Hence, after averaging 20 miles an hour in challenging driving conditions we decided to call it a day early and pulled into a campground just before reaching Fort Bragg. Alas, they had no room for us, but the woman behind the counter gave us advice not to take Highway One north any farther, as it got much worse! Well, we could not imagine such a thing, but gravely accepted the warning as truth. I relieved Janny behind the wheel, and we turned east on California 20 for the 33-mile trek to Highway 101. The roads were almost identical to what we had experience the last couple hundred miles, but after a few miles the fog was replaced by sunshine and the chill replaced by warmth. Seven miles north of Willits we found a campground, Creekside Cabins and RV Park, and set up camp.

North Again
It was a gorgeous day when we pulled out of our campground heading north on 101, also called the Redwood Highway in this part of the state. For the most part, this stretch of road was much, much better than what we had been accustomed to lately—hey, it was even four-lane in some stretches! Furthermore, the weather was perfect and the scenery was gorgeous. We enjoyed a wonderful drive through Laytonville, Leggett, Piercy, Benbow, Garberville, and Redway.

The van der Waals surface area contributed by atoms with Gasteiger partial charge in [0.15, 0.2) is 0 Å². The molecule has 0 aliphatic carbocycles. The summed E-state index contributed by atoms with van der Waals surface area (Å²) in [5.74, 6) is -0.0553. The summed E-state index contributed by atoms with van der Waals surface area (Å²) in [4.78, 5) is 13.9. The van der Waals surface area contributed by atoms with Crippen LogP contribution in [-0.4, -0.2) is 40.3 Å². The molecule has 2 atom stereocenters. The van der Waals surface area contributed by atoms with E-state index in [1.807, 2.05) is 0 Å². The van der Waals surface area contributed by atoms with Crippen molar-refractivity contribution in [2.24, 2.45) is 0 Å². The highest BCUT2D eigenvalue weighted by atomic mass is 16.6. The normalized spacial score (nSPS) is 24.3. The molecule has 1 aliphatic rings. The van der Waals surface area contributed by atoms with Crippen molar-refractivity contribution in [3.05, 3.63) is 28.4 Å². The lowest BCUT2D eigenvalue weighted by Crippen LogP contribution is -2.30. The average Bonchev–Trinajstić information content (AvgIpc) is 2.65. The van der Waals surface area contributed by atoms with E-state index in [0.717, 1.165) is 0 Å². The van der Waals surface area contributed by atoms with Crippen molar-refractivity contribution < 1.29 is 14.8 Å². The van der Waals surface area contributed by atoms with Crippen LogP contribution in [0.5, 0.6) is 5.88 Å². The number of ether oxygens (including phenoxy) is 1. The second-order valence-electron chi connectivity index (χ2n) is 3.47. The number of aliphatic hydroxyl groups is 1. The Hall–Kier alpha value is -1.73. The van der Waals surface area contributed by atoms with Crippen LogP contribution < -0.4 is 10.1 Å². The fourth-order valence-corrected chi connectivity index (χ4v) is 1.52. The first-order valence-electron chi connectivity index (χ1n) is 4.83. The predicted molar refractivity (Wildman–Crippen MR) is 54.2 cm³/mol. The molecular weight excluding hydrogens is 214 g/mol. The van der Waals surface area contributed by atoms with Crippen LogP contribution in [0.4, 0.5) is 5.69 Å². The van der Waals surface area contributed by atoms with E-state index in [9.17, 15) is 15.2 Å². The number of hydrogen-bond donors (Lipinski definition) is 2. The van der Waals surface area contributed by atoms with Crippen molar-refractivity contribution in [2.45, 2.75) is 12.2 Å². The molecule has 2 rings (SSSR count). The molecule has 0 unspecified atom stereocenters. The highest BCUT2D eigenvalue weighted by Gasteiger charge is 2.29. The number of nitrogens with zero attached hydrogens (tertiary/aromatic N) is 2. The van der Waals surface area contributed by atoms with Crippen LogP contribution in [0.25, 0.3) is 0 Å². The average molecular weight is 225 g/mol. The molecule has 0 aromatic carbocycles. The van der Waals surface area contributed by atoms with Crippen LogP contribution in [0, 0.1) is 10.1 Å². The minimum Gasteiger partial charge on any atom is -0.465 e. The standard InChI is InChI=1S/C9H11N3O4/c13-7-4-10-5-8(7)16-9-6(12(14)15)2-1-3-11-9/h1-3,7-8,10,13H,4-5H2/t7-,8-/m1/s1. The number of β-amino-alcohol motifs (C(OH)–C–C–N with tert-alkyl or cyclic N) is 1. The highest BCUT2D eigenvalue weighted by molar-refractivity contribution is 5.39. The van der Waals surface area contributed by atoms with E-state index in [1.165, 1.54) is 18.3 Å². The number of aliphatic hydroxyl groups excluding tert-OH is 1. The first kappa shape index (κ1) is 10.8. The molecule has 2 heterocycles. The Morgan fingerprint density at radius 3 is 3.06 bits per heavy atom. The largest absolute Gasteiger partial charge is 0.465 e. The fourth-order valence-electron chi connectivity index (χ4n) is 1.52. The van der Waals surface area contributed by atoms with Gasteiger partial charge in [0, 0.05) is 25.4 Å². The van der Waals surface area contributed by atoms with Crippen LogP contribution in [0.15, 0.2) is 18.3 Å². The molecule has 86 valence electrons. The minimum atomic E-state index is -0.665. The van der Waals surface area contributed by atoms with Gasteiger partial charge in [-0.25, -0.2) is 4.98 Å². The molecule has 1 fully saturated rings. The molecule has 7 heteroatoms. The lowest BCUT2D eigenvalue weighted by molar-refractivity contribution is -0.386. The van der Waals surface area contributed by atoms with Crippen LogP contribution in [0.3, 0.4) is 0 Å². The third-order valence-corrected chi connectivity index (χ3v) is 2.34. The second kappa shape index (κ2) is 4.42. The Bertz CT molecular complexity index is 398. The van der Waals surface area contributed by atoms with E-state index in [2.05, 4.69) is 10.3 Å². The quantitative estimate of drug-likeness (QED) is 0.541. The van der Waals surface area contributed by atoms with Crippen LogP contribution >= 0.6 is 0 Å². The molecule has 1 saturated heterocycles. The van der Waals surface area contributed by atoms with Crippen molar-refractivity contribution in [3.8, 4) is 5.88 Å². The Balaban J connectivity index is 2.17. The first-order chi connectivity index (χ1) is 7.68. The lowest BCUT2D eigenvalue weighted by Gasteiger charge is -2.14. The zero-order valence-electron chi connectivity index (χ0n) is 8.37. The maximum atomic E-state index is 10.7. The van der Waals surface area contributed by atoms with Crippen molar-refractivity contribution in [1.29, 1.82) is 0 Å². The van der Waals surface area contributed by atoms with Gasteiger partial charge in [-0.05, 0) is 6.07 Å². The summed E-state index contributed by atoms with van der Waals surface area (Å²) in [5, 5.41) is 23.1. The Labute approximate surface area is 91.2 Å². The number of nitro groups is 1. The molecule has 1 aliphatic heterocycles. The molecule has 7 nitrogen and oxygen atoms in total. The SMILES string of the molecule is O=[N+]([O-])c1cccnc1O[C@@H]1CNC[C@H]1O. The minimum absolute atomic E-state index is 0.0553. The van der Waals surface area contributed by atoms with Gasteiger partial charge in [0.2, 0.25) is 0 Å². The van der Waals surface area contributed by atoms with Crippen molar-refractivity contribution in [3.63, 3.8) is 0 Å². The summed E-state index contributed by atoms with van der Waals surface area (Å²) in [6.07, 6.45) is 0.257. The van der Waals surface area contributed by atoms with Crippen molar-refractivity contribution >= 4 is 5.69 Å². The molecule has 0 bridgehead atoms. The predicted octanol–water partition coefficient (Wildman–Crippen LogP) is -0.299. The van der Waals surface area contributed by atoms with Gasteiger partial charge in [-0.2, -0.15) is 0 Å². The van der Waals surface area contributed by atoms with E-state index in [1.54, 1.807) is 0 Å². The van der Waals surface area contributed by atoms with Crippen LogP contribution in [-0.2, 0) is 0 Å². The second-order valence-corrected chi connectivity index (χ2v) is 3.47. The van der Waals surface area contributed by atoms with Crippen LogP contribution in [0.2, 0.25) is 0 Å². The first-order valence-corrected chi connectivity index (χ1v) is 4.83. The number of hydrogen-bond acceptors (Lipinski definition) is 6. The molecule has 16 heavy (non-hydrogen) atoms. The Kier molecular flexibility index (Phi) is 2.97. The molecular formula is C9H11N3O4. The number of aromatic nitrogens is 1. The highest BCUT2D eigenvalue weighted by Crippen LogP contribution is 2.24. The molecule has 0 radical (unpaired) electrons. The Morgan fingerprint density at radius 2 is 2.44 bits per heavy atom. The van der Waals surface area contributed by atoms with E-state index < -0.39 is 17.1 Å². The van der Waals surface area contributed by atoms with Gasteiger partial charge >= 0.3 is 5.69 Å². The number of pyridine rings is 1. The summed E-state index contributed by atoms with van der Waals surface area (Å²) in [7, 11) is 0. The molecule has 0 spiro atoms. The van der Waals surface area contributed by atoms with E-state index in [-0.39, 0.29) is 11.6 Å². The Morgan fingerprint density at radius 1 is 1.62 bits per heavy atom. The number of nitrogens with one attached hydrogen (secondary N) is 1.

Avenue of the Giants
We took the Phillipsville exit onto the 31 mile scenic highway, The Avenue of the Giants. Holy Mackerel Momma! These are big trees! We slowly moved our big rig through the darkness caused by the shade from these huge redwoods. It was a zig-zag course with huge trees sometimes only a few inches from the road’s edge. Rays of sunshine blasted through holes in the canopy of leaves, emphasizing the contrast of the dark browns and greens with the brilliant light. We pulled over at the Humboldt Redwoods State Park visitor center to see if we could camp there. They could only accommodate vehicles up to 33 feet, so we continued north on this trail of really big trees, oohing and wowing as we went. Highly recommended. www.avenueofthegiants.net

Redwood Grove Redwoods Stump